Need a breather from December’s unrelenting holiday cheer, not to mention sugarplums? The Metropolitan Opera offers an ideal respite with its new production of Alban Berg’s Wozzeck, which premieres this coming week. A new Wozzeck is a highlight on any cultural calendar, and this iteration is designed and directed by the celebrated South African artist William Kentridge, whose recent work at the Met has included lively, image-soaked productions of two other 20th-century operatic cornerstones, Berg’s Lulu and Dmitri Shostakovich’s The Nose.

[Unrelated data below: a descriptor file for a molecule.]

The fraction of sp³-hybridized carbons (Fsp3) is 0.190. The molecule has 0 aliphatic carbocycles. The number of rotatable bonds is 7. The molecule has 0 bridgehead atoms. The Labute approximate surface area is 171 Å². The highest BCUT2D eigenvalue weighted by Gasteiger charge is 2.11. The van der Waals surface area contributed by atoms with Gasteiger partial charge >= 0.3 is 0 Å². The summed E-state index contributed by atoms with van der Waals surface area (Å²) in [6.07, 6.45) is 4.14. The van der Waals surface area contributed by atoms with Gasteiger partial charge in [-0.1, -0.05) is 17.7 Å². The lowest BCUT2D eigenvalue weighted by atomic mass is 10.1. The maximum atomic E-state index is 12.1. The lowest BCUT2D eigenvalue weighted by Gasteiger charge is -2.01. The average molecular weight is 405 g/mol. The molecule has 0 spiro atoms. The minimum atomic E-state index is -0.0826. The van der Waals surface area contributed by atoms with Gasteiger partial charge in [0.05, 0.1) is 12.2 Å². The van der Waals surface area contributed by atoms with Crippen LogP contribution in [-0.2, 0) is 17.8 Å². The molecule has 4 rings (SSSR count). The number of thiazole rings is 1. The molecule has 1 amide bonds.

Running concurrently at the Neue Galerie, just across Central Park, is an essential exhibition of work by the German Expressionist painter Ernst Ludwig Kirchner. A major Kirchner retrospective coinciding with a new take on Wozzeck is not just a jackpot of Expressionism—Berg and Kirchner, an Austrian and a German, were direct contemporaries—it provides the perfect opportunity to consider the movement’s embodiment visually and musically. Berg’s opera can be heard as an aural corollary to Kirchner’s hyper-emotional, angst-ridden paintings. And like Berg, Kirchner reveled in dense, ecstatic, super-saturated colors that take possession of the senses.